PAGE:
21. 21.

    Cf. Amin (2004).

  22. 22.

    The EU’s CAP reform fully embraced the US model of decoupling payments to producers, as it phased out export subsidies. As Aileen Kwa noted, ‘Internal prices are now much lower, especially on grains….when these grains are exported, decoupled payments are effectively the new generation of export subsidies’ (2007).

  23. 23.

    Under NAFTA, the Mexican government followed the U.S./EU policy of privileging the price-form by eliminating the floor price for, and obligation to purchase (under CONASUPO), staple crops such as maize and beans, replacing these guarantees with direct-assistance to farmers under PROCAMPO. Removal of price supports exposed campesinos to commodity markets controlled by the transnational grain traders, reducing real market maize prices to campesinos by 46.2% between 1993 and 1999 as U.S. corn shipments to Mexico grew 15-fold (Public Citizen 2001, pp. 17, 24).

  24. 24.

    Note that Malawi subsequently reversed this situation by reinstating fertilizer subsidies, against the advice of Britain and the U.S., ‘contributing to a broader reappraisal of the crucial role of agriculture in alleviating poverty in Africa and the pivotal importance of public investments in the basics of a farm economy’ (Dugger 2007).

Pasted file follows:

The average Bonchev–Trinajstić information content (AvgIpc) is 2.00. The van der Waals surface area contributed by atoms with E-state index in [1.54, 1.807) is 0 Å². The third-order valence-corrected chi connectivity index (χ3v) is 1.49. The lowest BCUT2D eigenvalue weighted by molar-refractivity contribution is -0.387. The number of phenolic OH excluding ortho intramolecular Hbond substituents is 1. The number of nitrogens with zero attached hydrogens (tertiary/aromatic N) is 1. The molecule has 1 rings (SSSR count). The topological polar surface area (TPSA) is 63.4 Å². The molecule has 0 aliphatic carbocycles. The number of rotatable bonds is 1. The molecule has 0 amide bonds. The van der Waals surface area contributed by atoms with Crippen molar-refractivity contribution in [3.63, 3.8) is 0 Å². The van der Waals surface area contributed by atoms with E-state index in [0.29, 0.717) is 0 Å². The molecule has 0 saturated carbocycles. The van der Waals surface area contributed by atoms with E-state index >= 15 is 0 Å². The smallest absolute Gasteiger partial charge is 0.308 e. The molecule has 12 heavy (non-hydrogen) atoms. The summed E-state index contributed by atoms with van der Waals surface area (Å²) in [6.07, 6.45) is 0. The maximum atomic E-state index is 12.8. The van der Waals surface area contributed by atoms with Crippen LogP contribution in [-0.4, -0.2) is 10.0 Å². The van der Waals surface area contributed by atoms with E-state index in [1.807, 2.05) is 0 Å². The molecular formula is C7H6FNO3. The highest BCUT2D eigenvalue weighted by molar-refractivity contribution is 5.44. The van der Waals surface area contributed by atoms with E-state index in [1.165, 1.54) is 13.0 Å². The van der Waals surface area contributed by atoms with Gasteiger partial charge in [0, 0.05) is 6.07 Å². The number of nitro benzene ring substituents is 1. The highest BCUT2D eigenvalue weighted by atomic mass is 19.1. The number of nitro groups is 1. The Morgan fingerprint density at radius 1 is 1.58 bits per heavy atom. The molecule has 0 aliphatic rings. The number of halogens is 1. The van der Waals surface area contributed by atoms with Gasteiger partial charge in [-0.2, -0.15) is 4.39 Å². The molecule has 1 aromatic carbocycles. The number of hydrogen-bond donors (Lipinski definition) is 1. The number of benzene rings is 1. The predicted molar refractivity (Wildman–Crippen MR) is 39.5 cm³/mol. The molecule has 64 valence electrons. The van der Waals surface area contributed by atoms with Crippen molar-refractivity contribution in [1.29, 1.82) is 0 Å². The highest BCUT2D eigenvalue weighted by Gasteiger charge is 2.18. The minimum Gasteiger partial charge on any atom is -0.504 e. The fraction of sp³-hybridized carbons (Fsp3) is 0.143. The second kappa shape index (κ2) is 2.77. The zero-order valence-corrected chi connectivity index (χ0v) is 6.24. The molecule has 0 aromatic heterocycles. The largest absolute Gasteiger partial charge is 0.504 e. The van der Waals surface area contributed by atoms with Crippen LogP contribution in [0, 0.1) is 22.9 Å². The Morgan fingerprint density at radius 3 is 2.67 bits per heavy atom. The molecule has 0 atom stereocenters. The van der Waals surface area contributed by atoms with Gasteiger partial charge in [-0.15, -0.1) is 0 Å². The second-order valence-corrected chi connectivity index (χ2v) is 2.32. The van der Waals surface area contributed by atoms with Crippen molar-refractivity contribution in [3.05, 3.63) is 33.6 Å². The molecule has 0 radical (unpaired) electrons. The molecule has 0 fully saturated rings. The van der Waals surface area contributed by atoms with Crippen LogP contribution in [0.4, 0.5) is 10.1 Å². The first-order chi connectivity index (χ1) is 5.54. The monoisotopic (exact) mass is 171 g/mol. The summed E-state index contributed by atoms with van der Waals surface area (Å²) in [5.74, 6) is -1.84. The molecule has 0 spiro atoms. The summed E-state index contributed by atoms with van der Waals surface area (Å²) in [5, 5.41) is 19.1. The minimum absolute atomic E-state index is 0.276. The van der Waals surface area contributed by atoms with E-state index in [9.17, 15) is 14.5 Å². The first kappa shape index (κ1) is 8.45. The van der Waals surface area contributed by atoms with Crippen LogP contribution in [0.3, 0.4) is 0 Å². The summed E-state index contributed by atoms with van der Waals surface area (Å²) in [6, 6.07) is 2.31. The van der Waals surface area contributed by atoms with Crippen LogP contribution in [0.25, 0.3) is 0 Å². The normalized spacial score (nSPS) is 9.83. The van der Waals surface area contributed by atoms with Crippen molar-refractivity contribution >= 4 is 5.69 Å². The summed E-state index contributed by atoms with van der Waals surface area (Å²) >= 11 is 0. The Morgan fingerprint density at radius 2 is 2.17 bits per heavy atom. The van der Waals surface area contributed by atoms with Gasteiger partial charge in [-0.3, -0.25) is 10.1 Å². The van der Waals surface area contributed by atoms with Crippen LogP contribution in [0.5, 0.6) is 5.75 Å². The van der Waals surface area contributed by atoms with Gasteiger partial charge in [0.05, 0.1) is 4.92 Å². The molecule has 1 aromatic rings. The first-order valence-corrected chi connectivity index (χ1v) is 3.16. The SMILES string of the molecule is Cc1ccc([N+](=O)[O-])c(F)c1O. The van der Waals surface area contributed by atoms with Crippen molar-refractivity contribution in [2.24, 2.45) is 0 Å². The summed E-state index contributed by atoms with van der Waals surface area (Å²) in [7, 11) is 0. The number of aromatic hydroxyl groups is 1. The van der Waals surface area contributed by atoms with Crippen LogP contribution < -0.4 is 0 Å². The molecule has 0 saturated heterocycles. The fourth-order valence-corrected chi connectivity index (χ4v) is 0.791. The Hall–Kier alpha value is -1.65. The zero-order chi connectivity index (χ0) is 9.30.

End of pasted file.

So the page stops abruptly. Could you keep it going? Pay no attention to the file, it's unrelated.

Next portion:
25. 25.

    Nadal remarks: ‘Today conglomerates like ADM, Cargill, Bunge, Monsanto and Syngenta have so much control over markets and infrastructure that they can manage stocks, invest ingrain futures and manipulate prices on a world scale so that they can obtain huge profits. But neither the WTO nor the FAO are interested in tackling this problem’ (2008).

  26. 26.

    U.S. government subsidies for agrofuels will approach $100 billion for 2006–2012 (Leahy 2008).

  27. 27.